A grand jury didn't find probable cause to charge Ethan Peloe for the alleged sexual assault of two classmates at the University of Cincinnati, but that wasn't good enough for the school. It charged Peloe with having sexual contact with two female students who said they were unable to resist because of alcohol. The school subjected Peloe to two hearings that, if Mr. Peloe's lawyer is right, deprived Peloe of any meaningful opportunity to defend himself.
Now Mr. Peloe has sued, claiming that a dean of students who investigated the matter for the administrative hearing was biased against him from the beginning because he was a male accused of assaulting two female students. Why? Because of the pressure from the U.S. Dept. of Education to crack down on sexual assault allegations. UC made an example of Peloe.
According to Peloe’s lawsuit, surveillance video obtained by police shows the two women “were not intoxicated and led Peloe to their room.” The suit also states text messages obtained in the investigation called “significant portions of the students’ stories into question. For example, although the students claimed to be passed out, they still sent a number of text messages,” the lawsuit states. “In addition, later messages joked about the case.”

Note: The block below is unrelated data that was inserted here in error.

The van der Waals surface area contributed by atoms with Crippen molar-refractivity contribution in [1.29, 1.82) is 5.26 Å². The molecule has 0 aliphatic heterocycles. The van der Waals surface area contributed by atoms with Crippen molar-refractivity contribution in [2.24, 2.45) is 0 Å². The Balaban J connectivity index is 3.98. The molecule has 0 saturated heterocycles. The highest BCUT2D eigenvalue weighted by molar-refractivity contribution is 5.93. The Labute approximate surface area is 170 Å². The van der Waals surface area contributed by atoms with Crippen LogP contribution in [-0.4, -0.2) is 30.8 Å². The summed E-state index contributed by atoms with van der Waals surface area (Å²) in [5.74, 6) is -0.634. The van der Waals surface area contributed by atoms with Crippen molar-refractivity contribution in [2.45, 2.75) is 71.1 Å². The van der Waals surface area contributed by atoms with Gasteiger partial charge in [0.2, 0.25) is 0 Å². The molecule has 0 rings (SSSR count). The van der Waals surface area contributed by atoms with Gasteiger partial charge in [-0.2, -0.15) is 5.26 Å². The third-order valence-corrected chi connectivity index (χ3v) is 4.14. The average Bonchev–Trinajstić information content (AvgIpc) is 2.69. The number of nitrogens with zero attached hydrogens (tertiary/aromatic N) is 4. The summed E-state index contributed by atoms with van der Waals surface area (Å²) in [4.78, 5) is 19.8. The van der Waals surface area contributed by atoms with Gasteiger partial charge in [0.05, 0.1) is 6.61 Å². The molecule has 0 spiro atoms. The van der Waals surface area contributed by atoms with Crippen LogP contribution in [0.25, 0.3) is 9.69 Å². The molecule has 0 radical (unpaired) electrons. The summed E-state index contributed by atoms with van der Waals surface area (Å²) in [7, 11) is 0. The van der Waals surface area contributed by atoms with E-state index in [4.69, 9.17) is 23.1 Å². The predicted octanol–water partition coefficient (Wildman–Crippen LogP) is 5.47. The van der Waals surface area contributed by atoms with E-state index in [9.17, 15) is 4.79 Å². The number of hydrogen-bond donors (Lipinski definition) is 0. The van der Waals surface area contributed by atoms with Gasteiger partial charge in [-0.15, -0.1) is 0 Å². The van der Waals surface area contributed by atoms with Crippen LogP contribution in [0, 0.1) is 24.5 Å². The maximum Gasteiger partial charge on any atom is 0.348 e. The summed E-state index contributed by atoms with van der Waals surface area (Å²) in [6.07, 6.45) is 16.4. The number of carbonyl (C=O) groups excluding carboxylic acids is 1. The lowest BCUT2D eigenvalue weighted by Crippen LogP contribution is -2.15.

Peloe alleges a UC detective in the case told Peloe's mother he believed Peloe committed no infraction. According to Peloe's suit, the school's disciplinary committee refused to watch a video of the females signing Peloe into their dorm. It refused to hear a witness who would corroborate Peloe's story. It refused to consider a list of text messages -- including one alleged to have been sent when one of the females said she was passed out -- that Peloe said shows the acts were consensual. The committee also wouldn't hear evidence, the documents note, of a UC report that noted a third female was in the room at the time of the alleged incidents and "did not witness anything illegal." It also alleges the committee wouldn't let Peloe submit other information he said showed he committed no crime.
A UC Associate Vice President of Public Relations said the university is not commenting at this time because of a gag order on the case. Yet, now UC has commented, by affirming that it follows the dictates of Title IX -- not due process: "The University of Cincinnati takes seriously our obligations under Title IX and makes every effort to ensure that our campus is safe for all students, faculty and staff and our processes respect the rights of all students," said M.B. Reilly, director of Public Relations for the University.
If Mr. Peloe's suit is accurate, the University of Cincinnati is not safe for its male students.